2. If safety equipment is used effectively during games and practices, most serious and potentially catastrophic baseball injuries can be avoided. Safety equipment includes the use of approved rubber spikes, batting helmets, masks, and chest and neck protectors for all catchers. Protective fencing of dugouts and benches, the use of break-away bases, and the elimination of the on-deck circle are also recommended. Protective equipment should always be properly fitted and well maintained.
  3. With baseball being the leading cause of sports-related eye injuries in children, players should be encouraged to wear polycarbonate eye protectors on their batting helmets to reduce the risk of eye injury. These eye protectors should be required for functionally one-eyed athletes (best corrected vision in the worst eye of less than 20/50) and for athletes who have experienced a serious eye injury.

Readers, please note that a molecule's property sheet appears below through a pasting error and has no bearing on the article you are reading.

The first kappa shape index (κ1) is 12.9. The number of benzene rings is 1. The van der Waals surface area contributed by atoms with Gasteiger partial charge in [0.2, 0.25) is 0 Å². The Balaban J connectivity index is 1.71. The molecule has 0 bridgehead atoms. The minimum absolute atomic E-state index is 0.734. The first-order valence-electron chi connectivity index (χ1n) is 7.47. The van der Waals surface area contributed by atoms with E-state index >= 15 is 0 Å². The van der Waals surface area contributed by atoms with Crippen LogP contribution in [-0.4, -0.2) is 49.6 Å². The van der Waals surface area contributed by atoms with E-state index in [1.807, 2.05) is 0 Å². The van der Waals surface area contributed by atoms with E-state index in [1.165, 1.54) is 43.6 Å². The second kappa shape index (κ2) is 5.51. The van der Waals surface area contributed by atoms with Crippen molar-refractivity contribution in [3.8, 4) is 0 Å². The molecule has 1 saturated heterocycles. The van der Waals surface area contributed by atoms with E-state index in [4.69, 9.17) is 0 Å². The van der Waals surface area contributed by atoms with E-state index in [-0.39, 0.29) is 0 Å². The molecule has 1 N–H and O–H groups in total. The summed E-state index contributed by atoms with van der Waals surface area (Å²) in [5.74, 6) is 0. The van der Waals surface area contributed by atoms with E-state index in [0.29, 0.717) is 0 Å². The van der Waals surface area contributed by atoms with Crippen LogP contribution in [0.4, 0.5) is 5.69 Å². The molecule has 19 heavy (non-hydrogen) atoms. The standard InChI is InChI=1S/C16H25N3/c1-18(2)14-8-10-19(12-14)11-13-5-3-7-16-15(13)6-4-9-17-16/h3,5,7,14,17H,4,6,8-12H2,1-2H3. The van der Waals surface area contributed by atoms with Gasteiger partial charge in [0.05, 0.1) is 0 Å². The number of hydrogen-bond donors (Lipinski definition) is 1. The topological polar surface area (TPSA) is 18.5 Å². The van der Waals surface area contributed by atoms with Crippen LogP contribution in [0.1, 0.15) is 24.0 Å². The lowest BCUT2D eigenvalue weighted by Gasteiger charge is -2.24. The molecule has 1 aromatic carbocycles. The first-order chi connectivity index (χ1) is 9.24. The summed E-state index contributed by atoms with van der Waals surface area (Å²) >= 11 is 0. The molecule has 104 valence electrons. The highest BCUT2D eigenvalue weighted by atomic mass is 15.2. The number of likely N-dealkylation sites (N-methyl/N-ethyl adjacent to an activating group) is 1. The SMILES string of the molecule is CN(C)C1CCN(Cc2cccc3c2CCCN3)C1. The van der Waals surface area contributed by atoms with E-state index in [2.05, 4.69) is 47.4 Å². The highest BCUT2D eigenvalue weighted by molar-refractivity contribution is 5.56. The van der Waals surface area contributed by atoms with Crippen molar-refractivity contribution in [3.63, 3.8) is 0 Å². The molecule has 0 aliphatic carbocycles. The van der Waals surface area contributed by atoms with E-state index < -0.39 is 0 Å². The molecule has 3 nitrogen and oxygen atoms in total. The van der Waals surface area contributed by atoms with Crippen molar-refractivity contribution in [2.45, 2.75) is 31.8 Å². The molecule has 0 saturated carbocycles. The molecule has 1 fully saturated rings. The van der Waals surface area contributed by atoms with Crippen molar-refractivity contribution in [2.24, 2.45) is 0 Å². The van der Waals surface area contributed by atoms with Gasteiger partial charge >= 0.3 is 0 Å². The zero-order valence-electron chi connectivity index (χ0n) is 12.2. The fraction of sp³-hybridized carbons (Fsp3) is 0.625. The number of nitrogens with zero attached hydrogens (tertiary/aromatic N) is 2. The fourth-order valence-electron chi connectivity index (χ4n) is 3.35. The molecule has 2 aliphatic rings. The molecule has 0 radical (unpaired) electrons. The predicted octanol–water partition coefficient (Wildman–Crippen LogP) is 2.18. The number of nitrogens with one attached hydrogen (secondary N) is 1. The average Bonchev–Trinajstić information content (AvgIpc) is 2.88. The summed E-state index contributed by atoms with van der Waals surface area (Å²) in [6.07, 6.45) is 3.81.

4. Low-impact NOCSAE-approved baseballs and softballs have shown to cause less damage on impact when used among children 5 to 14 years of age.
  5. Developmentally appropriate rule modifications, such as the avoidance of head-first sliding, which can cause serious head injuries should be imposed on children younger than 10 years.
  6. Note: There is not sufficient data to support the use of chest protectors on all players, besides catchers.

If you or a loved one were injured in an accident, you have enough to deal with. Let an experienced accident attorney fight for the full compensation that you deserve. It is not uncommon to receive a settlement from the insurance company that is two to three times bigger with the help of a lawyer. Call the caring accident attorneys at Tario & Associates, P.S. today for a FREE consultation!